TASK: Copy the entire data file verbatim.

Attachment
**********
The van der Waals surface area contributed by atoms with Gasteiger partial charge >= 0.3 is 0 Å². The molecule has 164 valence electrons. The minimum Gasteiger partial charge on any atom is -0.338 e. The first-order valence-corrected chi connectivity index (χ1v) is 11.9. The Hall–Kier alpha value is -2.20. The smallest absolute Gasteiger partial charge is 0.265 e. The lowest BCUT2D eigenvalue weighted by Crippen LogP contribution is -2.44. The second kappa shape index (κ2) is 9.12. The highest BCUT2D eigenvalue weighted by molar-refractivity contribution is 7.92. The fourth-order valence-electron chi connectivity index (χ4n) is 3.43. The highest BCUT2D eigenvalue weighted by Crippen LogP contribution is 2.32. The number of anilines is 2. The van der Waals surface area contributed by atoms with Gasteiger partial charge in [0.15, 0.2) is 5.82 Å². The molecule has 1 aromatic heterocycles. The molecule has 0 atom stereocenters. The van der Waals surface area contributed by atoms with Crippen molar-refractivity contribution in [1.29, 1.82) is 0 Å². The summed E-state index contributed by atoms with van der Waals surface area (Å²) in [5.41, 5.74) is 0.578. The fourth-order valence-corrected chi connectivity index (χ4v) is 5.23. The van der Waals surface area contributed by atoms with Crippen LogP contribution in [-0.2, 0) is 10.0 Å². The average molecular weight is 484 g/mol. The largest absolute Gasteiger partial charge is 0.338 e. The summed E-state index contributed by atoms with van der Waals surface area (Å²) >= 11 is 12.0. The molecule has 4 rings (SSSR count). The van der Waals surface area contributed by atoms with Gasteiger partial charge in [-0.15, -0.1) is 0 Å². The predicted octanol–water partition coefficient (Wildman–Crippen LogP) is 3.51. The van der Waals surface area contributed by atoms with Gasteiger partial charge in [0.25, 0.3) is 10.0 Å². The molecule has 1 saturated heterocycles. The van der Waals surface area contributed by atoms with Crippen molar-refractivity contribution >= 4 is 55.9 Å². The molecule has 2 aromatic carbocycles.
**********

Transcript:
The van der Waals surface area contributed by atoms with Gasteiger partial charge >= 0.3 is 0 Å². The molecule has 164 valence electrons. The minimum Gasteiger partial charge on any atom is -0.338 e. The first-order valence-corrected chi connectivity index (χ1v) is 11.9. The Hall–Kier alpha value is -2.20. The smallest absolute Gasteiger partial charge is 0.265 e. The lowest BCUT2D eigenvalue weighted by Crippen LogP contribution is -2.44. The second kappa shape index (κ2) is 9.12. The highest BCUT2D eigenvalue weighted by molar-refractivity contribution is 7.92. The fourth-order valence-electron chi connectivity index (χ4n) is 3.43. The highest BCUT2D eigenvalue weighted by Crippen LogP contribution is 2.32. The number of anilines is 2. The van der Waals surface area contributed by atoms with Gasteiger partial charge in [0.15, 0.2) is 5.82 Å². The molecule has 1 aromatic heterocycles. The molecule has 0 atom stereocenters. The van der Waals surface area contributed by atoms with Crippen molar-refractivity contribution in [1.29, 1.82) is 0 Å². The summed E-state index contributed by atoms with van der Waals surface area (Å²) in [5.41, 5.74) is 0.578. The fourth-order valence-corrected chi connectivity index (χ4v) is 5.23. The van der Waals surface area contributed by atoms with Crippen LogP contribution in [-0.2, 0) is 10.0 Å². The average molecular weight is 484 g/mol. The largest absolute Gasteiger partial charge is 0.338 e. The summed E-state index contributed by atoms with van der Waals surface area (Å²) >= 11 is 12.0. The molecule has 4 rings (SSSR count). The van der Waals surface area contributed by atoms with Gasteiger partial charge in [-0.15, -0.1) is 0 Å². The predicted octanol–water partition coefficient (Wildman–Crippen LogP) is 3.51. The van der Waals surface area contributed by atoms with Gasteiger partial charge in [0.25, 0.3) is 10.0 Å². The molecule has 1 saturated heterocycles. The van der Waals surface area contributed by atoms with Crippen molar-refractivity contribution >= 4 is 55.9 Å². The molecule has 2 aromatic carbocycles.